by Dina Toyoda



The water is so cold, it takes my breath away. I walk deeper into the waves. My companion is gayly splashing nearby, exchanging smug, meaningful glances and Chechen words with his friends. A few minutes ago we were together on my beach towel, hidden from others by a thorny bush.

I take another step, and suddenly can’t feel the sea bottom! I bob in the water only a couple of feet from the man, but can’t cry out for help, won’t cry out. When he was inside of me, I knew, some important part of me died, although I didn’t know why. What did it matter now, if I stopped existing all together?

He finally notices that I’m in trouble and pushes me toward the shore. I grab the towel with its tiny blood stain and run to my bungalow.

Later in the evening he finds me there. I resist, but he slaps me so hard, I see the stars, and he rapes me all night on the rickety bed.


Nurses quietly clean the hospital room, littered with roll-away equipment and empty medical packaging. A little while ago the patient stopped breathing, and it took some time to get her back. She looks so lost and broken! One of the nurses leans over and gently smooths the lines between the woman’s eyebrows. 



We walk side by side on the path between the trees. Mama’s and papa’s arms are linked with mine. The silver birches drop their leaves – yellow, orange and red gifts, they cushion out footsteps. It smells like home, like autumn, like something that passed and will never come again.

At night we sit in a small room by the fire. My toes are cold. I take one foot out of a slipper. The big toe is sticking from a hole in a sock. I hold it in my hand. Something enters my mind then, some uneasiness. It sucks away all the warmth in the room. I realize, what it is: my parents are both gone, all I have is the memory of their faces, lit up by the fire.


A white clad nurse turns to leave the room. It doesn’t look like this patient will wake up any time soon. She’s already been in a coma for more than a week.

One of the young woman’s feet is sticking out of the covers. It’s so white and fragile looking, the nurse presses it in her hand and tries to warm it up.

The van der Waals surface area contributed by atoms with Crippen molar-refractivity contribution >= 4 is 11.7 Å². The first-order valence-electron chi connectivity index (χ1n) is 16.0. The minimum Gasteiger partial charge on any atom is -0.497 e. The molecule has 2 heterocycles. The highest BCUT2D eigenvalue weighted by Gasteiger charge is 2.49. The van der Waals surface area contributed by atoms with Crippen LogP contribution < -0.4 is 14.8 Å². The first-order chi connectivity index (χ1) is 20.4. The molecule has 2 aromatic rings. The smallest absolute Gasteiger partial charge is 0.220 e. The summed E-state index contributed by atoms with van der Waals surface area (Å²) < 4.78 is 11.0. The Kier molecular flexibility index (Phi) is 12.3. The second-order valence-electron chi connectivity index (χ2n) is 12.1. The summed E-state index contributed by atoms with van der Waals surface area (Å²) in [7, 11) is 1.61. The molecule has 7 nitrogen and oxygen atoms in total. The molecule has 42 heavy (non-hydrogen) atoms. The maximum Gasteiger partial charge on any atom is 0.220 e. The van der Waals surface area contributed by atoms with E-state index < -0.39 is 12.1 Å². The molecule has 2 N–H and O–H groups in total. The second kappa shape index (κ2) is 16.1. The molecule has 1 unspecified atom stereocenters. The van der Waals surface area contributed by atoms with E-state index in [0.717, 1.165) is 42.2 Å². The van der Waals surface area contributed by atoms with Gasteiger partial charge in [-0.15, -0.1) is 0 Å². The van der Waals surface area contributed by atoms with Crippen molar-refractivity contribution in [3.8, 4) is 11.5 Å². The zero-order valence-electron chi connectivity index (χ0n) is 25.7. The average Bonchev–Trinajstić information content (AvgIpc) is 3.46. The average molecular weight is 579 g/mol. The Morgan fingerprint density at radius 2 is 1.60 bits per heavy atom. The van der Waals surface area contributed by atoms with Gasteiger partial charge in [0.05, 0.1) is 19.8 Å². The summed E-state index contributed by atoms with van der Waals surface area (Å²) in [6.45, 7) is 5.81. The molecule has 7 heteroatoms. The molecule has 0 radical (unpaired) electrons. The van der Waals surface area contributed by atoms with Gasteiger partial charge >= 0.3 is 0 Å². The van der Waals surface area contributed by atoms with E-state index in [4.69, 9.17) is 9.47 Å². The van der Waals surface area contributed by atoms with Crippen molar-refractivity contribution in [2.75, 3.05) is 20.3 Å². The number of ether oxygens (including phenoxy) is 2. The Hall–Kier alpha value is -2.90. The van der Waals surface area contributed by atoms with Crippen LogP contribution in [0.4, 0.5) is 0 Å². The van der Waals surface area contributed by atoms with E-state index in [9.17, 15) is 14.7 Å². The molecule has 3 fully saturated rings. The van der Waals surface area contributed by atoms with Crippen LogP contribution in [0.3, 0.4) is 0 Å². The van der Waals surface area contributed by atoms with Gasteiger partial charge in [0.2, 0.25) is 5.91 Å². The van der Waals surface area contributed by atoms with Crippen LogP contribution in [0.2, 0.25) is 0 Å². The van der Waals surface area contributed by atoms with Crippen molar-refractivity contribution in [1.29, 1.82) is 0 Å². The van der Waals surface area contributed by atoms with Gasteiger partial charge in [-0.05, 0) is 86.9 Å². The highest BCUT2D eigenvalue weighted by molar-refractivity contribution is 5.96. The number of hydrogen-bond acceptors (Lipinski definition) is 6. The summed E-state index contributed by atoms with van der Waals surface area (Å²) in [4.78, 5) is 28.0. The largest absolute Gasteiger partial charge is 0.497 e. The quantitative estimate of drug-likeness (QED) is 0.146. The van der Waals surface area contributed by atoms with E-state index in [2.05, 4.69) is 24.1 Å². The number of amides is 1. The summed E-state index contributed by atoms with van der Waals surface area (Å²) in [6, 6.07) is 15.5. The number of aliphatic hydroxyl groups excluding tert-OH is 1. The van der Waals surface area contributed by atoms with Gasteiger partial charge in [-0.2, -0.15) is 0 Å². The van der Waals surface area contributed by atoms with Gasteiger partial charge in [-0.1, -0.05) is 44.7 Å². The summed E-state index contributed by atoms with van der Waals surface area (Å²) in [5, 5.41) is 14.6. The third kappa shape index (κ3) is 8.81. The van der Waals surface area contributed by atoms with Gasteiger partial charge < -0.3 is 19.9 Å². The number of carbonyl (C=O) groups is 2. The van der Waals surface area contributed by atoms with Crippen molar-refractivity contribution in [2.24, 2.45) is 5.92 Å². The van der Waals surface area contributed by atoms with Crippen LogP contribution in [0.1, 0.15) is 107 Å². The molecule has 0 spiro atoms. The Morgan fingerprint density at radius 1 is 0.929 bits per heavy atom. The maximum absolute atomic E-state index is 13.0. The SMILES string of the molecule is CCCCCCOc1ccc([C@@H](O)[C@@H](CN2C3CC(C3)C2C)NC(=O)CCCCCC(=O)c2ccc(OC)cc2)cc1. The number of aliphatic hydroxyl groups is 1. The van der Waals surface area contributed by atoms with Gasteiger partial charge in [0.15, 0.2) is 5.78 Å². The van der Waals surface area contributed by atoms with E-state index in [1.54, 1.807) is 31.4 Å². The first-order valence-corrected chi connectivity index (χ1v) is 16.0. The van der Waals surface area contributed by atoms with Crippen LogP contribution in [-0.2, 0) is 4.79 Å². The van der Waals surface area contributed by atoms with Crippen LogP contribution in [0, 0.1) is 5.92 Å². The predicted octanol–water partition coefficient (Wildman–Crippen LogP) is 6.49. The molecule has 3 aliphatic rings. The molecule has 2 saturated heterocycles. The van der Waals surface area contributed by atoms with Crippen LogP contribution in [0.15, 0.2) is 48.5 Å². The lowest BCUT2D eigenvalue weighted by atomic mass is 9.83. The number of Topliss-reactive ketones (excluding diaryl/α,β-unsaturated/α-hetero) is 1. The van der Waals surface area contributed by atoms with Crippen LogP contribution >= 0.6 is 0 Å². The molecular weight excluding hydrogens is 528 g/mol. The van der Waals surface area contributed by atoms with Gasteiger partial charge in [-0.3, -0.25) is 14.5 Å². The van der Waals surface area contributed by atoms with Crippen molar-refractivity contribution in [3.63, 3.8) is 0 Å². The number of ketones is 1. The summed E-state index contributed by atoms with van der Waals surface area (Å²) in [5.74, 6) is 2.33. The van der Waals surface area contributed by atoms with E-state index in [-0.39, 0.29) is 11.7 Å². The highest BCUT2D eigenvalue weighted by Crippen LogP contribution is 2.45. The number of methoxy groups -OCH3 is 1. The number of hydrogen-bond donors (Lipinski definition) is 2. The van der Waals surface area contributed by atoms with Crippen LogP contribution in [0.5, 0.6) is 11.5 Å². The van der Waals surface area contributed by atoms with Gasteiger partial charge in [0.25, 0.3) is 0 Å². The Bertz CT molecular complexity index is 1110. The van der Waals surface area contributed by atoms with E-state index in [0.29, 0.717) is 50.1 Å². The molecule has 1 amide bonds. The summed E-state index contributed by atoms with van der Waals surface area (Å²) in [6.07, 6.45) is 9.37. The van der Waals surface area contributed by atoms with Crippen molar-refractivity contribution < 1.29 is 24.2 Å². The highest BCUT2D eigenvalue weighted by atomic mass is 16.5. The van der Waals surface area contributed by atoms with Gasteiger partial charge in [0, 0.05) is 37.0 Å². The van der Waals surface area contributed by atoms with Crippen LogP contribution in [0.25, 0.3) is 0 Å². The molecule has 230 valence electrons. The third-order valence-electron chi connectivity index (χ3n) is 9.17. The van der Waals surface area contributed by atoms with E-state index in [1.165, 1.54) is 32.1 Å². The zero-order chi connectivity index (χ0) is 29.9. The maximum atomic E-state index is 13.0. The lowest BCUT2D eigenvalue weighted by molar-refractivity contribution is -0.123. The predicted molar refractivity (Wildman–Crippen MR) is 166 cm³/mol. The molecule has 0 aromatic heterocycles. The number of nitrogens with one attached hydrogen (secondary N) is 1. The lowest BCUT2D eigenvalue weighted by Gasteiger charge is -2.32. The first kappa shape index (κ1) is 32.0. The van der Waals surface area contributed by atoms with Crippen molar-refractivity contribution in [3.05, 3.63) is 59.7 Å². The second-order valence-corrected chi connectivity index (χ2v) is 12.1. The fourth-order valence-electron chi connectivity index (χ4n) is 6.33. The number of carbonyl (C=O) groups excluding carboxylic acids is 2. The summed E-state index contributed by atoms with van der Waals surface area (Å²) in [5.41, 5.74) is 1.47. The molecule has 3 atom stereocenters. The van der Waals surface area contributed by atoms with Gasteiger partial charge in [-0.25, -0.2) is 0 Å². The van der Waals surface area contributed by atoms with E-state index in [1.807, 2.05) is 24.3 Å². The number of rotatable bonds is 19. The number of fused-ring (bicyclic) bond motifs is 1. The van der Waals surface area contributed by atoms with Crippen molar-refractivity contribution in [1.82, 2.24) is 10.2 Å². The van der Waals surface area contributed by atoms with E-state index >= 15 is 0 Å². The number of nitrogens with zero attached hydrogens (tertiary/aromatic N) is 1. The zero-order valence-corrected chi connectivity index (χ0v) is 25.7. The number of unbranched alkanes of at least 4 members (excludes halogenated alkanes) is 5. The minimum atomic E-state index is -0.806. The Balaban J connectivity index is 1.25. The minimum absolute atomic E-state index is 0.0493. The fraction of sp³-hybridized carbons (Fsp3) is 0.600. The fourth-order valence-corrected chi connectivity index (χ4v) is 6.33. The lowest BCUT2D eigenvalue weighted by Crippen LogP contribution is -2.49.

The feet churn the brown sludge that was once white snow. Bodies dodge each other. Among all of them I’m alone. Tiny puffs of smoke waft out of each mouth and disappear into the wet air. 

I imagine a high wire, stretching between me and where I’m going. Balancing on it, I carefully put one foot in front of another. Step, step, step.

A flash of color makes me step off to the side to stare. Dying on the ground is a small, red tulip. I can’t believe, no one else noticed or picked it up! Now it’s mine. I carry it by a broken stem, as I walk into a movie theater. Somehow, carrying this flower that no one gave me makes me feel even lonelier than before.

I watch the film. My shoulders press against the others. In the last moments the screen fills with a sea of red flowers, swaying in the field, and the story is finished. Wiping tears, I blink, as the lights go on. People file out of the doors. I sit still, peering at a miracle in my lap.

Where there once was a small bud, a glorious red blossom fills my hands! Did it bloom in the heat of the theater? Did it jump into my hands off of the movie screen? The tulip’s brilliant yellow heart smiles at me as if to say…


-“She is crying, she’s crying, come, look, she must be waking up!”

The patient’s daughter pulls the nurse by the hand into the darkened room.

The nurse peers at a figure on the bed. It’s true, there are tears running down the patient’s face. The nurse checks her pulse, while looking at the monitor.

-“I’ll call the doctor” – she says and leaves the room.




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3 Responses to “Underwater”

  1. Defenestrationism.net » Blog Archive » Underwater: SILVER BIRCHES Says:

    […] « Underwater […]

  2. Defenestrationism.net » Blog Archive » Underwater: THE TULIP Says:

    […] read it in the correct order […]

  3. Defenestrationism.net » Blog Archive » Underwater: BREATHE Says:

    […] read it in the correct order […]

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